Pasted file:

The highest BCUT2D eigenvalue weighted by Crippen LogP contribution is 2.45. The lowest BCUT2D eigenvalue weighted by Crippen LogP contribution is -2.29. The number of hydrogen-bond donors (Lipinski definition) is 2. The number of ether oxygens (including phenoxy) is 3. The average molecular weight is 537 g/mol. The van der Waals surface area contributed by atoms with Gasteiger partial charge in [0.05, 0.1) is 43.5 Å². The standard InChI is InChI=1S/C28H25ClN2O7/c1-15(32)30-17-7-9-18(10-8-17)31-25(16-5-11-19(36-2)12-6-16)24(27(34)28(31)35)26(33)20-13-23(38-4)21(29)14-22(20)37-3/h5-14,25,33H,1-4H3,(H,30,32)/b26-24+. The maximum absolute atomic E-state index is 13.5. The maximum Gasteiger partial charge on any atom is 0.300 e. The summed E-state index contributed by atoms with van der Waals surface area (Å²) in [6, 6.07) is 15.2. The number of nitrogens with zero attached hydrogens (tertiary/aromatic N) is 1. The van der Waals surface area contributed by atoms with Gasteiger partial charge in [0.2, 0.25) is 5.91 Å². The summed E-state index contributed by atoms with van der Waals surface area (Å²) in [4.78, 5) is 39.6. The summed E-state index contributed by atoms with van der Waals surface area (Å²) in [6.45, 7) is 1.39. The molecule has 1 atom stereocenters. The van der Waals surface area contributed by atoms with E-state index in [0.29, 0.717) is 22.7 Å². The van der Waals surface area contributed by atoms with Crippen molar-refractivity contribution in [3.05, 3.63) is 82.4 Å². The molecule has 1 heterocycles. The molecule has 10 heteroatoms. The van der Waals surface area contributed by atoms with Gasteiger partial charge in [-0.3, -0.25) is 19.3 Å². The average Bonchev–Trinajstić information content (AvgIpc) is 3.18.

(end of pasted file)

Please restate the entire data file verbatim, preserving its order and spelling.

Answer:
The highest BCUT2D eigenvalue weighted by Crippen LogP contribution is 2.45. The lowest BCUT2D eigenvalue weighted by Crippen LogP contribution is -2.29. The number of hydrogen-bond donors (Lipinski definition) is 2. The number of ether oxygens (including phenoxy) is 3. The average molecular weight is 537 g/mol. The van der Waals surface area contributed by atoms with Gasteiger partial charge in [0.05, 0.1) is 43.5 Å². The standard InChI is InChI=1S/C28H25ClN2O7/c1-15(32)30-17-7-9-18(10-8-17)31-25(16-5-11-19(36-2)12-6-16)24(27(34)28(31)35)26(33)20-13-23(38-4)21(29)14-22(20)37-3/h5-14,25,33H,1-4H3,(H,30,32)/b26-24+. The maximum absolute atomic E-state index is 13.5. The maximum Gasteiger partial charge on any atom is 0.300 e. The summed E-state index contributed by atoms with van der Waals surface area (Å²) in [6, 6.07) is 15.2. The number of nitrogens with zero attached hydrogens (tertiary/aromatic N) is 1. The van der Waals surface area contributed by atoms with Gasteiger partial charge in [0.2, 0.25) is 5.91 Å². The summed E-state index contributed by atoms with van der Waals surface area (Å²) in [4.78, 5) is 39.6. The summed E-state index contributed by atoms with van der Waals surface area (Å²) in [6.45, 7) is 1.39. The molecule has 1 atom stereocenters. The van der Waals surface area contributed by atoms with E-state index in [0.29, 0.717) is 22.7 Å². The van der Waals surface area contributed by atoms with Crippen molar-refractivity contribution in [3.05, 3.63) is 82.4 Å². The molecule has 1 heterocycles. The molecule has 10 heteroatoms. The van der Waals surface area contributed by atoms with Gasteiger partial charge in [-0.3, -0.25) is 19.3 Å². The average Bonchev–Trinajstić information content (AvgIpc) is 3.18.